Ontario Roads - TCH 417

All photos are eastbound except two, which I'll call out.

The new beginning of Highway 417 and end of Highway 17, west of Arnprior.

After a brief completed section of dual carriageway, now the EB side is under construction in August 2012.

The new EB roadway, with new culverts and other bridges along the way.

Canada is so far north, the leaves start turning in August. That's not a Canada joke, it's actually happening. Well, that in itself is the joke, I suppose.

Remaining EB roadway photos before the dual carriageway begins for good. Despite the construction, this is very much already Highway 417 and not 17.

Starting at the Highway 7 junction (another leg of the Trans-Canada Highway) and up close to Highway 416 where capacity has already been improved, the Highway 417 median is being reconstructed in 2012 to add a lane in either direction.

This is supposed to be Exit 127, and construction has messed with the arrows on the pull-through sign. I question the utility of bilingualism when it does things like Av./Ave. and East/Est.

The first WB photo on the page. It's all to spec, but two green shields are cool.

Avenue Atwater Avenue - bilingualism TO THE EXTREME!! The first, more modern photo show the new style of exit arrow (in yellow) that Ontario is keen on and I'm much less so. The older photo, courtesy Doug Kerr, still signs the Regional Road number for Exit 121, and has a cool diagrammatic to go with it.

Yes, even though Highway 417 is an east-west freeway, it's numbered as if it runs north from the Québec border, and thus numbers decrease instead of increase as one heads east. To mimic Québec's TO/VERS plate, and follow the unique EXIT/SORTIE and ugly new exit arrow off to the right, one must use local streets like Nicholas St. to connect from this freeway to Autoroute 5. It appears there may have once been plans to connect them, but I don't think they will ever gain traction. Photos of the ghost ramp coming in from the right, which may have been from Lees Avenue or, more likely, signaled a potential southward extension to the current mini-freeway at the exit, are courtesy Lou Corsaro.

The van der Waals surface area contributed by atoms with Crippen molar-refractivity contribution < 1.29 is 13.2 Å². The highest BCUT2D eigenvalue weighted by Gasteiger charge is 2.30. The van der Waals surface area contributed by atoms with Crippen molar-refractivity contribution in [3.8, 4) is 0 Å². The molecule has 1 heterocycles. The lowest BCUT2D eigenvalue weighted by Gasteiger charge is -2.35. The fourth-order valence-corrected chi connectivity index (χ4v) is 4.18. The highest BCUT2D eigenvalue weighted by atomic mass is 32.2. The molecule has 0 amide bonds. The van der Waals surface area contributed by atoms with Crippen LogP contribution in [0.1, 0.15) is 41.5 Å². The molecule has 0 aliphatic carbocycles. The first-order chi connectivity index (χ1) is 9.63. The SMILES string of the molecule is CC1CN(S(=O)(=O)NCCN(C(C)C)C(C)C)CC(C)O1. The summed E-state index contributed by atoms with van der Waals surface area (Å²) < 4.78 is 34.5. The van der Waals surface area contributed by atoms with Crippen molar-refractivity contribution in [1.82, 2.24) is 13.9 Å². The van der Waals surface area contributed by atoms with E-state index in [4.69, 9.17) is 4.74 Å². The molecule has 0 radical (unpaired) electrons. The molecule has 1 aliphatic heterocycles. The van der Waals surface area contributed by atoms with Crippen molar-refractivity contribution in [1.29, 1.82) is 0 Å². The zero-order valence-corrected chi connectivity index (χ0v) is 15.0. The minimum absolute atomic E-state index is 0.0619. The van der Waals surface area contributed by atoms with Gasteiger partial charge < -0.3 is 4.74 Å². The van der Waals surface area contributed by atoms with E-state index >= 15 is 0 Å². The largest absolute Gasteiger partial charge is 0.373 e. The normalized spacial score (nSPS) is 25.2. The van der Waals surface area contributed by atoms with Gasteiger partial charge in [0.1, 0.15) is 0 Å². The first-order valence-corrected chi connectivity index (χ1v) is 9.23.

Similar but different in the westbound direction (second WB photo on the page), with another diagrammatic, courtesy Doug Kerr.

Once you're east of Ottawa proper (these towns were once part of Carleton County, which became the Ottawa-Carleton Region and is now part of the city), don't hope to escape bilingual signs. Vars and Embrun, as Francophone as the names may be, are the nearest towns in English-speaking Ontario. (Actually, there is a "line" past which French becomes the dominant language, and from what one gas station attendant told me, it's approximately at Exit 96 to the west. He referred to people on either side of Boundary Road speaking the language appropriate to that side. I assume at least part of his story is Canadian humor.) This photo is really here for the strange font used on the RR 33 shield.

In Ontario, construction colors are orange and black, in a way a lot more rigid than in the United States. The drums, therefore, are not reflective, but resemble Abraham Lincoln on Halloween. Notice that unlike American arrowboards, the Ontarian arrowboard has the arrows outlined in black against an orange sign, so that the arrow itself has to be flipped before the sign can be used.

Oh, really, these exits lead to Ontario? Gee, thanks, Ontario. Actually, these are service signs for exits that have no services. So why the signs?

There's nothing odd about a Highway turning into a County Road, but that Highway shield looks awfully wide for just two digits. I'm not sure if there is a narrower variant, though. By the way, as English-looking as Hawkesbury looks, it's actually 70% French-speaking.

No bones about which language will be spoken here. This is an Ontario-erected sign for what will be Sortie 1 on Autoroute 40 in Québec. Good job on the shield.

Continue west on Highway 17
Into Québec on Autoroute 40
Exit 118 to Autoroute 5
Into Ottawa
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